Orphan: First Kill is no great work of horror filmmaking and it obviously doesn’t surpass the original, but it is better than you might expect. I had plenty of worries before watching it because the various trailers didn’t convince me. However, I was entertained and hooked, even with its myriad flaws. First off, you can’t talk about this feature without mentioning the casting choice of Fuhrman. The crew working on the movie didn’t want to use visual effects to make her look younger, like what they did in The Irishman (2019) with Robert De Niro, Al Pacino, and Joe Pesci, because it would be very expensive to maintain. So instead, they used three mechanisms to fool the audience: forced-perspective shots, (slight) make-up, and a body double for the shots that needed to show her entirely. Sometimes, these cinematic tools work, thanks to cinematographer Karim Hussain and make-up artist Doug Morrow. Nevertheless, there are occasions in which they cause some laughs, because there are some forced close-up shots of Fuhrman where we know she’s on her knees to fit the character’s height. 

I was also questioning the fact that Fuhrman doesn’t look like a seven or nine-year-old in Orphan: First Kill, as she’s well into her twenties now. And although the little use of makeup doesn’t deceive the audience quite well, it somehow fits with the narrative in the long run. Esther hasn’t polished her con-artist techniques yet. In the original Orphan, she had time beforehand to master her deceptive visage of playing the part of a little girl. There, she doesn’t have a strong accent, uses the correct words when talking to her family, and does not get stressed and vengeful easily in front of them, so it makes sense that in this prequel, the character would look older and behave without thinking than what we’d imagine. It also helps that Isabelle Fuhrman is going all in with her performance, as if she’s been dying to dive deep back into this character, embracing the horror and absurdity of the narrative at hand.

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Isabelle Fuhrman as “Esther” in Orphan: First Kill from Paramount Players, eOne, and Dark Castle Entertainment. (Steve Ackerman/Paramount Pictures)

When it came to the narrative, William Brent Bell and writer David Coggeshall had to be careful how they’d tackle the story. They couldn’t afford to do a rinse-and-repeat tale of the journey we saw Esther take in the original or going on a lazy route and have her kill people repeatedly because there wouldn’t be a reason for its existence. What made the original film shine and excel was its plot twist that Esther wasn’t really a young girl after all, and, since Orphan: First Kill revolves around the viewer knowing that twist, the production team had to find a thrilling spark to fill the prequel’s sense of necessity. They found that spark by adding camp and horror elements to this already ridiculous narrative, making it a quite entertaining ride.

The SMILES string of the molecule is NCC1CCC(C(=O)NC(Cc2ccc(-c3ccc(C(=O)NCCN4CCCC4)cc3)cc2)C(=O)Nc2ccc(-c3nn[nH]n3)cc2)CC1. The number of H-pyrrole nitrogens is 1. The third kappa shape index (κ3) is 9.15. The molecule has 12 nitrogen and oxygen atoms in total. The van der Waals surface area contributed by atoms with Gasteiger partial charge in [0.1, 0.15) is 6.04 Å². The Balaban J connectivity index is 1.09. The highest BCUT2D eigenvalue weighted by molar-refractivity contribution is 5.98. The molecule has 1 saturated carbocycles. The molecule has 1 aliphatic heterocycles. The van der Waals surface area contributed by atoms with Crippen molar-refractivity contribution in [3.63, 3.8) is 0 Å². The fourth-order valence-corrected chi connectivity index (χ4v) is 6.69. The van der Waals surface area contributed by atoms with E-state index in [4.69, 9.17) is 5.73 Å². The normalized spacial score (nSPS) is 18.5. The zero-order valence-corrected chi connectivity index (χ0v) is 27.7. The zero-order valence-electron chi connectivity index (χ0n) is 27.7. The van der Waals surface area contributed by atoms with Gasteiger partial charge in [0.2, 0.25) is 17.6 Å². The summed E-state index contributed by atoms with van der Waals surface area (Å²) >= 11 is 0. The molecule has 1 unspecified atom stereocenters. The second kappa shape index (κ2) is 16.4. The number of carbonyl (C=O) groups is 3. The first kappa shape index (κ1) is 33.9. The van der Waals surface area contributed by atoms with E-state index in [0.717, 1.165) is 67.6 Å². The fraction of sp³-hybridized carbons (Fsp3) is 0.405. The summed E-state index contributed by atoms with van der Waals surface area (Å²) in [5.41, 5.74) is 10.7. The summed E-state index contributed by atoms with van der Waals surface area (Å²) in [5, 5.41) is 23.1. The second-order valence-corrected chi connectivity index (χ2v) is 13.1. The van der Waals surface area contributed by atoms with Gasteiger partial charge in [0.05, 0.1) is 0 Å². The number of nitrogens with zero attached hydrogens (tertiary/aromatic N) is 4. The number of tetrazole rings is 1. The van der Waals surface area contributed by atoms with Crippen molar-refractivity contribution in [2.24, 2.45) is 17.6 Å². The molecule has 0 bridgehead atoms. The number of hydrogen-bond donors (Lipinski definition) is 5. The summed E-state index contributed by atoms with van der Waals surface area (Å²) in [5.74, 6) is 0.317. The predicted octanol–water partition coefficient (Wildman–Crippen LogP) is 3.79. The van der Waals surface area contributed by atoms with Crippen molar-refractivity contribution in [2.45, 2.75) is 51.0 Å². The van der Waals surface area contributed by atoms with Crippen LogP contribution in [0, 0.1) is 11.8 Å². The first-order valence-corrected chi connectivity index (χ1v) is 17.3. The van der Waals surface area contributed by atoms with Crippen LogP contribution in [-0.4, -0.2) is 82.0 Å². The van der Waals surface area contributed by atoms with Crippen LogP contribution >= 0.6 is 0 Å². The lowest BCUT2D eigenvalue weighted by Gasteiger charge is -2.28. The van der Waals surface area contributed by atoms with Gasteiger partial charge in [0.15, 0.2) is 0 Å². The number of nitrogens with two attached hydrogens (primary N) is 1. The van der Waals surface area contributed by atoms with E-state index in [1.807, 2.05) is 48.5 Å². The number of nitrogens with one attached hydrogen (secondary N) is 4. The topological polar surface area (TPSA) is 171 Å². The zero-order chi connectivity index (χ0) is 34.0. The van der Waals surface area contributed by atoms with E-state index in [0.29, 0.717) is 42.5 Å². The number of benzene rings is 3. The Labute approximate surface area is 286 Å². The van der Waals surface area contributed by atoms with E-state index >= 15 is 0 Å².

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Unlike the original, which was over two hours long, Orphan: First Kill trimmed plenty of its runtime just to get straight into the essential nail-biting sequences. The camp-induced twist arrives near the halfway point of the movie, like a quick switch, and it causes the film to change tones and genres, causing an enjoyable sensation if you are into consciously silly films. For example, at one moment during its first act, Esther brutally kills a woman with a tire iron, and later on, as she’s in character, she goes to an airplane bathroom to drink a shot of vodka because she’s tired of being treated as a kid. 

It is this intertwining of these two different scenes that makes Orphan: First Kill quite an enjoyable ride. I do think plenty of people will find it silly, but the more you go with its campy attitude, the more you will get out of it. It feels like The Omen meets American Psycho, but with a little girl in the Patrick Bateman role, and adds dashes of cheese to the mixture. It knows perfectly well when to elevate its ridiculous self. Fuhrman may be the titular character in the story, but the second half belongs to Julia Stiles. Her performance is a tale of two halves: once the twist is in play, it’s enhanced to a high degree in a pure over-the-top yet delightful style.

Like James Wan’s Malignant, this film doesn’t take itself seriously. And it doesn’t need to! Yes, Orphan: First Kill is not as gripping as the first film, but its self-aware demeanor helps it detach from the original. It is a tale of two tones, detaching itself from the other like the first two Texas Chainsaw Massacre films. It doesn’t work entirely, but I would be lying if I said I didn’t have a fun time watching it. 


Get it on Apple TV

Orphan: First Kill will be released in US theaters, on digital and streaming on Paramount+ on August 19, 2022. In the UK, the film will be available to watch on Digital Platforms October 31 and Blu-ray/DVD November 14.

Orphan: First Kill: Trailer (Paramount Pictures)